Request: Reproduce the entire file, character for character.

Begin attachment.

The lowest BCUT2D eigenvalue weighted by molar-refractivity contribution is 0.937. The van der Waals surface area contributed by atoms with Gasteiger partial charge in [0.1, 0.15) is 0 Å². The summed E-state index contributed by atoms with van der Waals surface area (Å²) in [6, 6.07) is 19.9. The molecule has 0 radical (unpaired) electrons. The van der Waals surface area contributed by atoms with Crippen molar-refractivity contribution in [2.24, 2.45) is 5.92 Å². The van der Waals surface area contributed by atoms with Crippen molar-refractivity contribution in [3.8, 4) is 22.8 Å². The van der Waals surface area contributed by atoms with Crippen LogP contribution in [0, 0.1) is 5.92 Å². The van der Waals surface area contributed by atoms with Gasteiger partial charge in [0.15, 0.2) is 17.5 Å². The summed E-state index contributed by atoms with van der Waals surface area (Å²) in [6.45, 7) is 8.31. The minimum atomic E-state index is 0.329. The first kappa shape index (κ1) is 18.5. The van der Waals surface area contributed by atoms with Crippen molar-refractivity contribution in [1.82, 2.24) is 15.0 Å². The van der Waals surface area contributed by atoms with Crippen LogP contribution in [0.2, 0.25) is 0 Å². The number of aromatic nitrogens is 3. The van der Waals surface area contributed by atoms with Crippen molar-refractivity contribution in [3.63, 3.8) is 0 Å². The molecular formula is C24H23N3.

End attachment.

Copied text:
The lowest BCUT2D eigenvalue weighted by molar-refractivity contribution is 0.937. The van der Waals surface area contributed by atoms with Gasteiger partial charge in [0.1, 0.15) is 0 Å². The summed E-state index contributed by atoms with van der Waals surface area (Å²) in [6, 6.07) is 19.9. The molecule has 0 radical (unpaired) electrons. The van der Waals surface area contributed by atoms with Crippen molar-refractivity contribution in [2.24, 2.45) is 5.92 Å². The van der Waals surface area contributed by atoms with Crippen molar-refractivity contribution in [3.8, 4) is 22.8 Å². The van der Waals surface area contributed by atoms with Crippen LogP contribution in [0, 0.1) is 5.92 Å². The van der Waals surface area contributed by atoms with Gasteiger partial charge in [0.15, 0.2) is 17.5 Å². The summed E-state index contributed by atoms with van der Waals surface area (Å²) in [6.45, 7) is 8.31. The minimum atomic E-state index is 0.329. The first kappa shape index (κ1) is 18.5. The van der Waals surface area contributed by atoms with Crippen molar-refractivity contribution in [1.82, 2.24) is 15.0 Å². The van der Waals surface area contributed by atoms with Crippen LogP contribution in [0.2, 0.25) is 0 Å². The number of aromatic nitrogens is 3. The van der Waals surface area contributed by atoms with Crippen molar-refractivity contribution in [3.63, 3.8) is 0 Å². The molecular formula is C24H23N3.